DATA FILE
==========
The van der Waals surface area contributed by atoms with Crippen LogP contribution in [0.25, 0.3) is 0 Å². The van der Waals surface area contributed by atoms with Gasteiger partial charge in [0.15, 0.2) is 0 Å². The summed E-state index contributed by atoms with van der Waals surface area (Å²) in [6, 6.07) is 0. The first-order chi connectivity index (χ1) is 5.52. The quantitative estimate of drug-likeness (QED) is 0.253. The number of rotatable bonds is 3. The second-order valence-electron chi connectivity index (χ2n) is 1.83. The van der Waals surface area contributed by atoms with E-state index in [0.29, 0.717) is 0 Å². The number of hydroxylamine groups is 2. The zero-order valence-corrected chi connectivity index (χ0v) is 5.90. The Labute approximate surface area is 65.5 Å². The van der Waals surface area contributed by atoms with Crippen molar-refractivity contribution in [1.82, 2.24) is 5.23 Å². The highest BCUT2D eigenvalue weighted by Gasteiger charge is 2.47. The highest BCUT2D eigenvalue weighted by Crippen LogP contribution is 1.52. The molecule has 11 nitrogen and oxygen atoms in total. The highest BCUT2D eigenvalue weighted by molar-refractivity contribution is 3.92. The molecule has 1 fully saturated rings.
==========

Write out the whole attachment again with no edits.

The van der Waals surface area contributed by atoms with Crippen LogP contribution in [0.25, 0.3) is 0 Å². The van der Waals surface area contributed by atoms with Gasteiger partial charge in [0.15, 0.2) is 0 Å². The summed E-state index contributed by atoms with van der Waals surface area (Å²) in [6, 6.07) is 0. The first-order chi connectivity index (χ1) is 5.52. The quantitative estimate of drug-likeness (QED) is 0.253. The number of rotatable bonds is 3. The second-order valence-electron chi connectivity index (χ2n) is 1.83. The van der Waals surface area contributed by atoms with E-state index in [0.29, 0.717) is 0 Å². The number of hydroxylamine groups is 2. The zero-order valence-corrected chi connectivity index (χ0v) is 5.90. The Labute approximate surface area is 65.5 Å². The van der Waals surface area contributed by atoms with Crippen molar-refractivity contribution in [1.82, 2.24) is 5.23 Å². The highest BCUT2D eigenvalue weighted by Gasteiger charge is 2.47. The highest BCUT2D eigenvalue weighted by Crippen LogP contribution is 1.52. The molecule has 11 nitrogen and oxygen atoms in total. The highest BCUT2D eigenvalue weighted by molar-refractivity contribution is 3.92. The molecule has 1 fully saturated rings.